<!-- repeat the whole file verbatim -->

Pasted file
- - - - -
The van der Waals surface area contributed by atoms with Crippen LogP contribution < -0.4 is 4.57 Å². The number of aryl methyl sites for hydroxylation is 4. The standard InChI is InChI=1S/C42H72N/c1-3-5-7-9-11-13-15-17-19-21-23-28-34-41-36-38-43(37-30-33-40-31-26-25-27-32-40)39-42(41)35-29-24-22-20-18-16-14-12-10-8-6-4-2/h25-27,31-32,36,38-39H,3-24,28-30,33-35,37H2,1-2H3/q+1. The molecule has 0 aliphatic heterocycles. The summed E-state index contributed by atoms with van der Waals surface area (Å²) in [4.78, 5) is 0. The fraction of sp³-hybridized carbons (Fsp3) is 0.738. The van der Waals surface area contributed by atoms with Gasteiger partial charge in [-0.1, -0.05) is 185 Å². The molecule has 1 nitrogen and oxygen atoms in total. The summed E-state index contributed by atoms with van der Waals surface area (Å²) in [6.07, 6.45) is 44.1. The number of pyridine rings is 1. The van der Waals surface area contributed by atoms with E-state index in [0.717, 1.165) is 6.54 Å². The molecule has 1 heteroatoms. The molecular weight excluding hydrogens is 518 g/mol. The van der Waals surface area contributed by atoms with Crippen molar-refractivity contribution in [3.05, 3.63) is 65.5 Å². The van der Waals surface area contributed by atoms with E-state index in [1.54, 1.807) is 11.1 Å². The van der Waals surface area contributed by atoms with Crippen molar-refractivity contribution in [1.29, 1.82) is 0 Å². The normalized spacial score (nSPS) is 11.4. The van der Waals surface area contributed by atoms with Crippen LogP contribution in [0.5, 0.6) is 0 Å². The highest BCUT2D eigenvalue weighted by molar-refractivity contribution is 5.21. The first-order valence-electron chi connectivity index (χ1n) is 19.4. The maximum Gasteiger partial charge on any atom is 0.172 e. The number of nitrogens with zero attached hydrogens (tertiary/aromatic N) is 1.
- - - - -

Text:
The van der Waals surface area contributed by atoms with Crippen LogP contribution < -0.4 is 4.57 Å². The number of aryl methyl sites for hydroxylation is 4. The standard InChI is InChI=1S/C42H72N/c1-3-5-7-9-11-13-15-17-19-21-23-28-34-41-36-38-43(37-30-33-40-31-26-25-27-32-40)39-42(41)35-29-24-22-20-18-16-14-12-10-8-6-4-2/h25-27,31-32,36,38-39H,3-24,28-30,33-35,37H2,1-2H3/q+1. The molecule has 0 aliphatic heterocycles. The summed E-state index contributed by atoms with van der Waals surface area (Å²) in [4.78, 5) is 0. The fraction of sp³-hybridized carbons (Fsp3) is 0.738. The van der Waals surface area contributed by atoms with Gasteiger partial charge in [-0.1, -0.05) is 185 Å². The molecule has 1 nitrogen and oxygen atoms in total. The summed E-state index contributed by atoms with van der Waals surface area (Å²) in [6.07, 6.45) is 44.1. The number of pyridine rings is 1. The van der Waals surface area contributed by atoms with E-state index in [0.717, 1.165) is 6.54 Å². The molecule has 1 heteroatoms. The molecular weight excluding hydrogens is 518 g/mol. The van der Waals surface area contributed by atoms with Crippen molar-refractivity contribution in [3.05, 3.63) is 65.5 Å². The van der Waals surface area contributed by atoms with E-state index in [1.54, 1.807) is 11.1 Å². The van der Waals surface area contributed by atoms with Crippen molar-refractivity contribution in [1.29, 1.82) is 0 Å². The normalized spacial score (nSPS) is 11.4. The van der Waals surface area contributed by atoms with Crippen LogP contribution in [0.5, 0.6) is 0 Å². The highest BCUT2D eigenvalue weighted by molar-refractivity contribution is 5.21. The first-order valence-electron chi connectivity index (χ1n) is 19.4. The maximum Gasteiger partial charge on any atom is 0.172 e. The number of nitrogens with zero attached hydrogens (tertiary/aromatic N) is 1.